It is not as quiet as I had expected. Compared to the virtually silent digital cameras I have used before it has a pretty noisy shutter.
But because it has pretty much no detectable shutter lag, I keep messing up pictures, because I fire off too quickly, having been trained by my randomly focussing pocket friends.
Oh yes, the manual focus. It is actually much better than I had expected. I am learning to estimate distances again. (Though I had to shoot completely static objects, like trash in the street, for more than a week, just to give myself an introduction.)
Now I am beginning to admire the ergonomics and the logic behind the Leica rangefinder.

I can feel how that sense of wonder and connection to the world is slowly being brought back somewhere between the shots.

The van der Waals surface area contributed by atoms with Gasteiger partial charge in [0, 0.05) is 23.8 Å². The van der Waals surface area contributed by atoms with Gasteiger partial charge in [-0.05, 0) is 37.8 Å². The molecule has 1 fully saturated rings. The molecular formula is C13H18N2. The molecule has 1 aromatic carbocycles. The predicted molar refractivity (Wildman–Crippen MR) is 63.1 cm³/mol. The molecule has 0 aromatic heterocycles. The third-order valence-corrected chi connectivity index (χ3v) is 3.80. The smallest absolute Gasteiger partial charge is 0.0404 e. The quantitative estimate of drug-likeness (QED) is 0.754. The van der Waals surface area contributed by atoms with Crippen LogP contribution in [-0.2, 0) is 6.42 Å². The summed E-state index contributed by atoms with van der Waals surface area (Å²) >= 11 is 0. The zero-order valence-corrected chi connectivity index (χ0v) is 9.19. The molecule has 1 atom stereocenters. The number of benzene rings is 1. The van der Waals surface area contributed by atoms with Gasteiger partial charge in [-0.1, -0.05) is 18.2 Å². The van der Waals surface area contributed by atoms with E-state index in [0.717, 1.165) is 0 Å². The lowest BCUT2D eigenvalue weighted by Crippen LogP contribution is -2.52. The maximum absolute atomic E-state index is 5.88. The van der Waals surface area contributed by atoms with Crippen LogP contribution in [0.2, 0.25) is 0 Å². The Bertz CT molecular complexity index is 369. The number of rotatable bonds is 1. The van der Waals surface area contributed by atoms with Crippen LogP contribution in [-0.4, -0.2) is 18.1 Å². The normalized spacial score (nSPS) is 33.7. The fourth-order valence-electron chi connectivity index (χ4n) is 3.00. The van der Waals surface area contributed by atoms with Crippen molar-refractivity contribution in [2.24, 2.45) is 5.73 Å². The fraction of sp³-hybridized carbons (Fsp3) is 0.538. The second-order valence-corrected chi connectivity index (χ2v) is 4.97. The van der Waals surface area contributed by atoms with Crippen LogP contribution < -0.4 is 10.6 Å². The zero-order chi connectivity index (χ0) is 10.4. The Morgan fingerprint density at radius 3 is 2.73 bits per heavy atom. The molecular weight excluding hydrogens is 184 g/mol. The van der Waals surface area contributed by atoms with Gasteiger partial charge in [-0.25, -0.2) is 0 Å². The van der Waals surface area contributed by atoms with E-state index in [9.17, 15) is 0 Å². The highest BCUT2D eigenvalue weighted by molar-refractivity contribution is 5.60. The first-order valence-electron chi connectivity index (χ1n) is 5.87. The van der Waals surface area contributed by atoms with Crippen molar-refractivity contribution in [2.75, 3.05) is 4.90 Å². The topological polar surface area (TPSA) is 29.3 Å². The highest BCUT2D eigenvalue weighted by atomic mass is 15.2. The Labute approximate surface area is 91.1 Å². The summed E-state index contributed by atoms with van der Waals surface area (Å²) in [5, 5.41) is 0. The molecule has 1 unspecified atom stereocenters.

And the M9 somehow gave me no buyer's remorse. It surpassed my expectations many ways.
I feel like I have some catching up to do. I can not hide behind the faults and limitations of the equipment. The things I want to shoot in the street, I suddenly seem to be able to shoot somehow. Well, almost. Hopefully soon.

Anybody who says that the camera equipment does not matter at all, most likely uses better equipment than the person they are telling that it does not matter.
Photography is obviously not only about technology. One should not be tempted to believe the marketing of camera manufacturers completely.
I would not be surprised if more personally relevant moments are captured on phones now than on actual photographic equipment.

But there is still some strange magic to making pictures that are based on reality. They appear so close to it, that they seem to be part of it. And yet they are really not.
I do believe that photographs are actually made, not simply taken.
And I just love making photographs.

looking at things...